President recognizing Israeli settlements

Expected declaration marks shift in U.S. policy


WASHINGTON - President Bush is planning to issue a declaration today that his aides say will recognize Israel's right to retain some Jewish settlements in the West Bank when its boundaries are negotiated with the Palestinians.

The declaration, to be made when Prime Minister Ariel Sharon of Israel visits the White House, would represent a subtle but substantial shift in U.S. policy, which has viewed the settlements as obstacles to peace and asserted that final borders must be arrived at through negotiations between Israel and the Palestinians.

Administration officials also said Bush would assert that Palestinian refugees from families that formerly resided in what is now Israel should live in a future Palestinian state to be created on the West Bank and Gaza Strip rather than in the Israeli lands they continue to claim.

The officials said that the declarations - planned for today as part of an elaborately planned visit by Sharon - are a recognition of reality and similar to peace proposals put forward in private in 2000 by President Bill Clinton.

They appear to fall short of what Sharon had been seeking - an acceptance of five specific settlement blocs and an outright rejection of the Palestinian "right of return" to Israel.

The exact language and form of the assurances, and whether they are to be made public right away, were being discussed last night. An Israeli official said that aides to Sharon were also studying the language before the Sharon visit.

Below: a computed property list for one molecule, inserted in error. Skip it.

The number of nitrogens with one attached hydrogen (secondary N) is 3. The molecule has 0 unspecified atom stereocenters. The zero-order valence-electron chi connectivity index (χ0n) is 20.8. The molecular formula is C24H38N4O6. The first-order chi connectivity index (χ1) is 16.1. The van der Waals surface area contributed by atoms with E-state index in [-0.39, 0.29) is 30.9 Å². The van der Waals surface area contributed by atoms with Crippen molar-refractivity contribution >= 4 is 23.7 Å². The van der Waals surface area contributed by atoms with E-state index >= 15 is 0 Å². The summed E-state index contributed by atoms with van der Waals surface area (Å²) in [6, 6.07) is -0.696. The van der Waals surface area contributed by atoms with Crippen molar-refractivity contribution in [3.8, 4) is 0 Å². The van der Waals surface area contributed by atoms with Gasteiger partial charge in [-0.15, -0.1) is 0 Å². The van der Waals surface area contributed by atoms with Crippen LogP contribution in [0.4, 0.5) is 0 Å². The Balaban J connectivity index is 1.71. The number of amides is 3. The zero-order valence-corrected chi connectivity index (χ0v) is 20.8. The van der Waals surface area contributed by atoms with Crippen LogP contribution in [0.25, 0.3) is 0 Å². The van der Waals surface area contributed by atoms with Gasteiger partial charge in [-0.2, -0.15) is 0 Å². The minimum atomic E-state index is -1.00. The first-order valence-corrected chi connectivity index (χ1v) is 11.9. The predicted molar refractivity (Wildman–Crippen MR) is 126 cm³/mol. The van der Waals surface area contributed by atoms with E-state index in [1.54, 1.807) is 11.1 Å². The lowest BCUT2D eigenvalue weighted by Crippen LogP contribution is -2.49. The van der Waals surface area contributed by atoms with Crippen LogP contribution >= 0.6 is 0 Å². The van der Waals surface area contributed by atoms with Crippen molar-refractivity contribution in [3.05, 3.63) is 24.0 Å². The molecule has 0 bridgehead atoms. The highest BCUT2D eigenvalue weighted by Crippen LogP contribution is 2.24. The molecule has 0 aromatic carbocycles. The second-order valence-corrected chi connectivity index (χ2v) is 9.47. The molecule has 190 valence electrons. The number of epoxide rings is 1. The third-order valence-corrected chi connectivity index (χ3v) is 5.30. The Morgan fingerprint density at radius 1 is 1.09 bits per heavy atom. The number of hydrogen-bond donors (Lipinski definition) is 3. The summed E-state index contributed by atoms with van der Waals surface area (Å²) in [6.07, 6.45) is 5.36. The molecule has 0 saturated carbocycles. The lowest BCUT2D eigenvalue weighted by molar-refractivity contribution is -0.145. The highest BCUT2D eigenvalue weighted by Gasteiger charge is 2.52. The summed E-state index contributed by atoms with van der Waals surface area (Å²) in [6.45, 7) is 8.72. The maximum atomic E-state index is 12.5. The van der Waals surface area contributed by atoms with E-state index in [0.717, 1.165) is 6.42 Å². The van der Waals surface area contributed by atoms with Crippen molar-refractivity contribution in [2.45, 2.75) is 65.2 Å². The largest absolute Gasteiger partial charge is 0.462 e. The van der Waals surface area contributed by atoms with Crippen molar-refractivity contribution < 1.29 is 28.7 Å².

Bush's assurances could be part of a letter, or a preamble to a letter, or simply a statement from the President, an administration official said. The statement would be that Israel's future borders would have to recognize "demographic realities" since 1967.

That language, officials said, was code for at least some settlements in the West Bank, where Jewish settlers number some 230,000.

The language that would implicitly reject the complete Palestinian "right of return" would be similarly opaque, according to administration officials, in that it would simply reiterate Israel's identity as a Jewish state and suggest that Palestinians should move, in a final settlement, to their own state rather than Israel.

By offering such limited concessions to Sharon, the administration seemed to be hoping not to alienate the Palestinians, who have rejected Sharon's plan to keep some settlements.

The Israeli leader arrived in Washington yesterday morning and spent the day huddled with aides. He met yesterday evening with Condoleezza Rice, Bush's national security adviser.

"The United States is prepared to adopt some kind of language recognizing the demographic realities that have occurred since 1967," said an administration official, referring to settlements outside the boundaries of Israel before it captured the West Bank and Gaza in a war with neighboring Arab countries.

Administration officials said that, by giving these two endorsements of long-standing Israeli objectives, Bush and his aides were hoping to give Sharon political support for his plan to pull Israeli forces and settlers from Gaza and small parts of the West Bank.

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